white borage

A Paler Shade of Borage

Seldom seen, white or snowy borage is a delicately beautiful addition to the herb or ornamental garden.

I love having borage in the garden. Any plant that thrives on neglect, seeds itself and adds greenery and touches of colour to the garden gets my vote. That it is almost irresistible to bees adds to the attraction for me. While most of us can picture the pretty, sky-blue flowers of borage, not many have seen or even know about a rarer form: Borago officinalis var. ‘Alba’, with delicate white flowers. Commonly known as white borage or snowy borage, it is a very beautiful plant that shares all the other characteristics and uses with the blue version.

Medicinal uses

Borage is full of minerals such as potassium, calcium and magnesium so is beneficial to one’s health. It has traditionally also been used as a poultice to treat everything from bruises to itchy skin. Borage tea, made using ½ cup of leaves in 2 cups of boiling water, is said to aid in the relief of cold and flu symptoms. It can also be good for anxiety or depression. Limit intake to 1 cup a day. The oil of the seeds contains GLA, a powerful acid that is used in cosmetics and tonic creams.

Garden uses

Borage is valuable in the garden as an attractor of pollinators, especially the different bee species, as well as a fertiliser. The leaves can be used as a mulch, added to the compost heap, or used to make a green fertiliser tea. The dried leaves can also be added to planting holes or pot plants as a mineral supplement. Borage also adds nutrients to the soil as it grows, and you barely need to feed it. In the veggie garden, borage is a useful companion plant especially for tomatoes, as it wards off tomato worms.

Culinary uses

Borages, both white and blue, have a delicate cucumber flavour to the flowers and leaves. That said, you do need to be wary of the hairs around the base of the flower and on mature leaves. To eat the flowers, gently pluck the flower from the base, leaving behind the hairy bit. Eat the flowers while you’re wandering though your herb garden or use them in cocktails (did you say G&T?) or in salads. Likewise, avoid the hairy mature leaves and eat only the younger, more tender, less hairy ones. These can be chopped up and added to salads or even used in pasta dishes such as a ravioli with herbs, walnuts and goats cheese.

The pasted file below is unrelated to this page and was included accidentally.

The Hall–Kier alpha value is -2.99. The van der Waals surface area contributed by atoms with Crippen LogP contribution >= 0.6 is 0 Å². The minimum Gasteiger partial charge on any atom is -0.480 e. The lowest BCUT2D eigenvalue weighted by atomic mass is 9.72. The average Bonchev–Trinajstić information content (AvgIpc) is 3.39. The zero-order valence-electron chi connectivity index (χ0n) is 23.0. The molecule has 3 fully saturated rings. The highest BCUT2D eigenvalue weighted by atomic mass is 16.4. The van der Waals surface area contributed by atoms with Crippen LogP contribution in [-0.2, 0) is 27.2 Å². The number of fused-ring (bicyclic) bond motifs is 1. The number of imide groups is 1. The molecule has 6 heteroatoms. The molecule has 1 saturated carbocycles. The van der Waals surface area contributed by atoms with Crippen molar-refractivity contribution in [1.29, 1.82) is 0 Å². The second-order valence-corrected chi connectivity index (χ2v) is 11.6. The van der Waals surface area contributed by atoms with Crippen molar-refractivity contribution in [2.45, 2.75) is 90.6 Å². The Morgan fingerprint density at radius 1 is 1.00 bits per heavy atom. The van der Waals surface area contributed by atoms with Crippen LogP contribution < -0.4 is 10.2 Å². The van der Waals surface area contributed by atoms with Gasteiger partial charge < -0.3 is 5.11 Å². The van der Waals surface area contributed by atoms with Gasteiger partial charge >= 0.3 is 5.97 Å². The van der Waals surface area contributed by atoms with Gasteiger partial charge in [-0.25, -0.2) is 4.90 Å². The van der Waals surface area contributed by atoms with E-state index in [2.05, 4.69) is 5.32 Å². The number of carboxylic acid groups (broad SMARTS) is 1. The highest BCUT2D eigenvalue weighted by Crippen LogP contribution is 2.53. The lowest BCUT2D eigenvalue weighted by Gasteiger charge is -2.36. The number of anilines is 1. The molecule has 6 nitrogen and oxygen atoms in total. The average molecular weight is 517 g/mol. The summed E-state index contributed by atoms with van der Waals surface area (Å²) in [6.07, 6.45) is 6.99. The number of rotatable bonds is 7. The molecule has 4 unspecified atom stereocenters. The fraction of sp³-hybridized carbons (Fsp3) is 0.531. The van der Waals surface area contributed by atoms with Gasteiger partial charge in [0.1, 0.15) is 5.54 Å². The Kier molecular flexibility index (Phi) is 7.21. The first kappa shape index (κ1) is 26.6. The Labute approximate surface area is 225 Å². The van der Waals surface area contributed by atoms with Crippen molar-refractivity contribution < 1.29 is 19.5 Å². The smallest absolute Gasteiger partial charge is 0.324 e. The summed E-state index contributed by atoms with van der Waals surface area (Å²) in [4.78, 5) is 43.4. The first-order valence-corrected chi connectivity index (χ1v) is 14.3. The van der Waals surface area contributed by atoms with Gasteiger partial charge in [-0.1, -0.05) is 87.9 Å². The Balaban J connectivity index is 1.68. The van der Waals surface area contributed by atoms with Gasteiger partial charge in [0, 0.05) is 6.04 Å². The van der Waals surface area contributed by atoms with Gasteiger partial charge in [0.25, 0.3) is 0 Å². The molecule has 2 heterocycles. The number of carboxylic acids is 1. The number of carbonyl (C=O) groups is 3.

Growing White Borage

“Once you have borage, you always have borage”. That’s what my mom says. This hardy, tough herb self-seeds relentlessly, so make sure you want it in your garden or you’ll be pulling it out every spring while muttering to yourself about those fools at Grow to Eat who told you to plant one…

The seed of the blue variety is readily available, while the white version is harder to come by. Living Seeds does stock it though. Sow the seeds every 30cm or so, and sow them about 5mm deep. You can sow them any time in spring to summer, and expect flowers from late spring. Germination should take just a week to 10 days. Borage is frost hardy, prefers moist, fertile soil, and can be grown in full sun to light shade. It is a large herb, growing up to 90cm high and covering about 45cm.

The Gardener